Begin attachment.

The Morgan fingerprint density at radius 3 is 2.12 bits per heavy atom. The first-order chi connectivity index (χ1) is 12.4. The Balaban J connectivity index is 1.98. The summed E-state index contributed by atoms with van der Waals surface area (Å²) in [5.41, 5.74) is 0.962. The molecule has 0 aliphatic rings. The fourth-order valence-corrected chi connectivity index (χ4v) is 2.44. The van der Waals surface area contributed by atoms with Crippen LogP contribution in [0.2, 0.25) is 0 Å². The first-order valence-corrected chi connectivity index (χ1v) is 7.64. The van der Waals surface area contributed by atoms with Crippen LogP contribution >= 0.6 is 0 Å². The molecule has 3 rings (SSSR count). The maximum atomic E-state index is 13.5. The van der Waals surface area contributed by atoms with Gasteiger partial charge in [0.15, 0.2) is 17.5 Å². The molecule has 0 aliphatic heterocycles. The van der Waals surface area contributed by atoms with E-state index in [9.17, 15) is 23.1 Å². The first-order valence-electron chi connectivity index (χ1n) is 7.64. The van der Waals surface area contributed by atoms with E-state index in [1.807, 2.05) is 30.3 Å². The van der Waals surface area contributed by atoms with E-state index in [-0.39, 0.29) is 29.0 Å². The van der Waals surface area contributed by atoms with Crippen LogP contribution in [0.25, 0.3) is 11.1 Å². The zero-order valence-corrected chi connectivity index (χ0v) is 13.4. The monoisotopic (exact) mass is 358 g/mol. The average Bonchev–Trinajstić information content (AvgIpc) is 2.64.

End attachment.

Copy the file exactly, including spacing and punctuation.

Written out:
The Morgan fingerprint density at radius 3 is 2.12 bits per heavy atom. The first-order chi connectivity index (χ1) is 12.4. The Balaban J connectivity index is 1.98. The summed E-state index contributed by atoms with van der Waals surface area (Å²) in [5.41, 5.74) is 0.962. The molecule has 0 aliphatic rings. The fourth-order valence-corrected chi connectivity index (χ4v) is 2.44. The van der Waals surface area contributed by atoms with Crippen LogP contribution in [0.2, 0.25) is 0 Å². The first-order valence-corrected chi connectivity index (χ1v) is 7.64. The van der Waals surface area contributed by atoms with Crippen LogP contribution >= 0.6 is 0 Å². The molecule has 3 rings (SSSR count). The maximum atomic E-state index is 13.5. The van der Waals surface area contributed by atoms with Gasteiger partial charge in [0.15, 0.2) is 17.5 Å². The molecule has 0 aliphatic heterocycles. The van der Waals surface area contributed by atoms with E-state index in [9.17, 15) is 23.1 Å². The first-order valence-electron chi connectivity index (χ1n) is 7.64. The van der Waals surface area contributed by atoms with E-state index in [1.807, 2.05) is 30.3 Å². The van der Waals surface area contributed by atoms with E-state index in [-0.39, 0.29) is 29.0 Å². The van der Waals surface area contributed by atoms with Crippen LogP contribution in [0.25, 0.3) is 11.1 Å². The zero-order valence-corrected chi connectivity index (χ0v) is 13.4. The monoisotopic (exact) mass is 358 g/mol. The average Bonchev–Trinajstić information content (AvgIpc) is 2.64.